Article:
At about half the price of GreenPower, this option is great for the budget. Given the GreenPower price has doubled in the past year, organisations should be able to buy as much if not slightly more GoldPower than GreenPower. In fact, GoldPower was still cheaper when GreenPower was in its record lows.

"PWC Building / Oslo" by George Rex on Flickr
“PWC Building / Oslo” by George Rex on Flickr

What is GoldPower? It is an international renewable energy label with a greater emphasis on the projects. First, the power plants, mostly wind farms, would not exist without the support of GoldPower finance. Second, the projects have additional social, economic and environmental benefits beyond renewable energy generation. The GoldPower website shows case studies from organisations like Tetra Pak, PwC, Baker & McKenzie.

Climate Friendly has seen at least one corporation switch over from Green to Gold in the last few years, with the above-mentioned organisations all part of our portfolio.


A very savvy client of ours saw an opportunity to tell a bigger story. Instead of a GreenPower purchase covering its entire electricity footprint, it purchased a portion. It diverted the remaining funds to Non-Kyoto Australian Carbon Credit Units. It was therefore able to maintain the same budget, so as not to risk losing it next year, whilst achieving the same environmental/carbon impact!

What are Non-Kyoto Australian Carbon Credit Units? As part of the Australian Government’s policy to reduce Australia’s greenhouse gas emissions there is a policy called the Emissions Reduction Fund. It is effectively a subsidy program, where Australian carbon projects prepare applications for funding. If granted, the projects commence and abate tens of thousand of tonnes of carbon dioxide equivalent emissions for the country’s targets. Some of these projects generate carbon credits that are classified as “Non-Kyoto” because they cannot be allocated towards Australia’s target. These are available for purchase by corporate buyers at less than $20 per tonne, depending on project and volume (with 1 tonne equal to approximately 1 MWh in Australia).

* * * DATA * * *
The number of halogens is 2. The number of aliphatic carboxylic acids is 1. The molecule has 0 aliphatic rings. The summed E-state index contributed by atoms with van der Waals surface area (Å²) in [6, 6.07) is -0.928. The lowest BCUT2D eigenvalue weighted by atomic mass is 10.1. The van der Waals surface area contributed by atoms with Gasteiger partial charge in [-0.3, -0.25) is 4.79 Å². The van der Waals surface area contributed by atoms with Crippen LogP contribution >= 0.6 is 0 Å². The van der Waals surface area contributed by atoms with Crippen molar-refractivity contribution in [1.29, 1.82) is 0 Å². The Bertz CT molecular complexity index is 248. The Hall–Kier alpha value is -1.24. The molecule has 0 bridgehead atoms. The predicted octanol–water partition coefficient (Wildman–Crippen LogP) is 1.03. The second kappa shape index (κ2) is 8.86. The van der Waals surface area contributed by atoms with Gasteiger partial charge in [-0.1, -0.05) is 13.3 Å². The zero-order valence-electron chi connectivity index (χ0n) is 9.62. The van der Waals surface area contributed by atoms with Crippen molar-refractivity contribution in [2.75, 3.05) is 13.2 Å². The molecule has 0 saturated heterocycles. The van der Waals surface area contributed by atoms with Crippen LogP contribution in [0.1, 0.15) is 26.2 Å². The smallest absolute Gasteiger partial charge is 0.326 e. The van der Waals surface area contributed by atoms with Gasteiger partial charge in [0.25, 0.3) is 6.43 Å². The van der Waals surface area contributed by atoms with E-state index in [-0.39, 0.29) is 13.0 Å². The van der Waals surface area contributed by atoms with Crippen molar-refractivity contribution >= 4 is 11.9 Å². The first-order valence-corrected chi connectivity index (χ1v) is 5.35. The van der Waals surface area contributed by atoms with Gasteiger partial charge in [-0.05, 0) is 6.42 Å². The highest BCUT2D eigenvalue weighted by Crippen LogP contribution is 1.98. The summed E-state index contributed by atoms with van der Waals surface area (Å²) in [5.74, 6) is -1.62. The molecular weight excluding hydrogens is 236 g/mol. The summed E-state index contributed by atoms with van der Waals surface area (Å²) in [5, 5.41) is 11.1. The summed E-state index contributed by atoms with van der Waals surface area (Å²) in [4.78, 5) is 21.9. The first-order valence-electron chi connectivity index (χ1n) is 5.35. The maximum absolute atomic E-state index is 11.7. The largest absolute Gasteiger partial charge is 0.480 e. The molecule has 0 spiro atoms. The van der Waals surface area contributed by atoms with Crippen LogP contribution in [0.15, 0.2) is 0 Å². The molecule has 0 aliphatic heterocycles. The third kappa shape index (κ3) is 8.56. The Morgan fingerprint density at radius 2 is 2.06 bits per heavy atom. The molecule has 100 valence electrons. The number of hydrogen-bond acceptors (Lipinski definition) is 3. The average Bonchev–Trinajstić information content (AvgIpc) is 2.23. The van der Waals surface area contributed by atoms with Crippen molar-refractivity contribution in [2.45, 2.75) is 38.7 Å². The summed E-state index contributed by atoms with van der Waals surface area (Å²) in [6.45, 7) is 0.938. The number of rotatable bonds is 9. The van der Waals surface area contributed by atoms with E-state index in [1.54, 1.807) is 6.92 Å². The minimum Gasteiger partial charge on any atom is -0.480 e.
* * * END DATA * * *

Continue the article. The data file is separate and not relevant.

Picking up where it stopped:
Our client was not only able to tell a story about supporting renewable energy through GreenPower, but also a story of ecosystem regeneration, biological diversity improvements and species conservation. The project it supported was a project similar to south Bourke project called Lenroy. It faced little objection internally because it is clearly understood nowadays that the greater goal of renewable energy support is to reduce emissions.


A similar alternative, another one of our clients is in the process of considering a switch to international carbon offsets. These are much, much cheaper than GreenPower, at <$5-25 per tonne depending on project, volume and time of purchase. It is safe to say that GreenPower’s price will never get as low.